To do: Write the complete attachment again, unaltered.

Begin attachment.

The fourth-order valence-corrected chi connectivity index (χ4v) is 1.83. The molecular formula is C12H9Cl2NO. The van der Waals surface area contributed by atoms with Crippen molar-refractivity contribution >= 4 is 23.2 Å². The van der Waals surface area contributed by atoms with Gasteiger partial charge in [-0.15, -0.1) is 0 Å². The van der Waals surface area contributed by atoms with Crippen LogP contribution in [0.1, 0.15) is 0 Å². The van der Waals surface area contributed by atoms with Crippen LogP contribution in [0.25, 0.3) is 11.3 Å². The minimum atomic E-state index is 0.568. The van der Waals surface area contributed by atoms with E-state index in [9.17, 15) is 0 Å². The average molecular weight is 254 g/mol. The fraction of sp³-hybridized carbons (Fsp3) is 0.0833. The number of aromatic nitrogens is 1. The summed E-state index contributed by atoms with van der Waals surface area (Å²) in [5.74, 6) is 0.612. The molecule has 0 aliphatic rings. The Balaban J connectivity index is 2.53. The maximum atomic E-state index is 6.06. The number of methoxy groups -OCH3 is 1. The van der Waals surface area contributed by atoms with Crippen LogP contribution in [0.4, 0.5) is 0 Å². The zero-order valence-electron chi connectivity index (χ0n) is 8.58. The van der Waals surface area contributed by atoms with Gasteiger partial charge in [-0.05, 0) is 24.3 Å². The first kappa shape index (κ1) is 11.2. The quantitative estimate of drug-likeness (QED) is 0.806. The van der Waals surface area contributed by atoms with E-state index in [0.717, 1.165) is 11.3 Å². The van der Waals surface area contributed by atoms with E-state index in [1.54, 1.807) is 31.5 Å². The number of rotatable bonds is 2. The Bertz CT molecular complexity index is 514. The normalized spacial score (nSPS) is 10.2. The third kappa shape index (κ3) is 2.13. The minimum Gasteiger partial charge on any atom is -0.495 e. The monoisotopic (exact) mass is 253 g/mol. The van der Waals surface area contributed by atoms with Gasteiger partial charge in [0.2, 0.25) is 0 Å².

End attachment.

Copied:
The fourth-order valence-corrected chi connectivity index (χ4v) is 1.83. The molecular formula is C12H9Cl2NO. The van der Waals surface area contributed by atoms with Crippen molar-refractivity contribution >= 4 is 23.2 Å². The van der Waals surface area contributed by atoms with Gasteiger partial charge in [-0.15, -0.1) is 0 Å². The van der Waals surface area contributed by atoms with Crippen LogP contribution in [0.1, 0.15) is 0 Å². The van der Waals surface area contributed by atoms with Crippen LogP contribution in [0.25, 0.3) is 11.3 Å². The minimum atomic E-state index is 0.568. The van der Waals surface area contributed by atoms with E-state index in [9.17, 15) is 0 Å². The average molecular weight is 254 g/mol. The fraction of sp³-hybridized carbons (Fsp3) is 0.0833. The number of aromatic nitrogens is 1. The summed E-state index contributed by atoms with van der Waals surface area (Å²) in [5.74, 6) is 0.612. The molecule has 0 aliphatic rings. The Balaban J connectivity index is 2.53. The maximum atomic E-state index is 6.06. The number of methoxy groups -OCH3 is 1. The van der Waals surface area contributed by atoms with Crippen LogP contribution in [0.4, 0.5) is 0 Å². The zero-order valence-electron chi connectivity index (χ0n) is 8.58. The van der Waals surface area contributed by atoms with Gasteiger partial charge in [-0.05, 0) is 24.3 Å². The first kappa shape index (κ1) is 11.2. The quantitative estimate of drug-likeness (QED) is 0.806. The van der Waals surface area contributed by atoms with E-state index in [0.717, 1.165) is 11.3 Å². The van der Waals surface area contributed by atoms with E-state index in [1.54, 1.807) is 31.5 Å². The number of rotatable bonds is 2. The Bertz CT molecular complexity index is 514. The normalized spacial score (nSPS) is 10.2. The third kappa shape index (κ3) is 2.13. The minimum Gasteiger partial charge on any atom is -0.495 e. The monoisotopic (exact) mass is 253 g/mol. The van der Waals surface area contributed by atoms with Gasteiger partial charge in [0.2, 0.25) is 0 Å².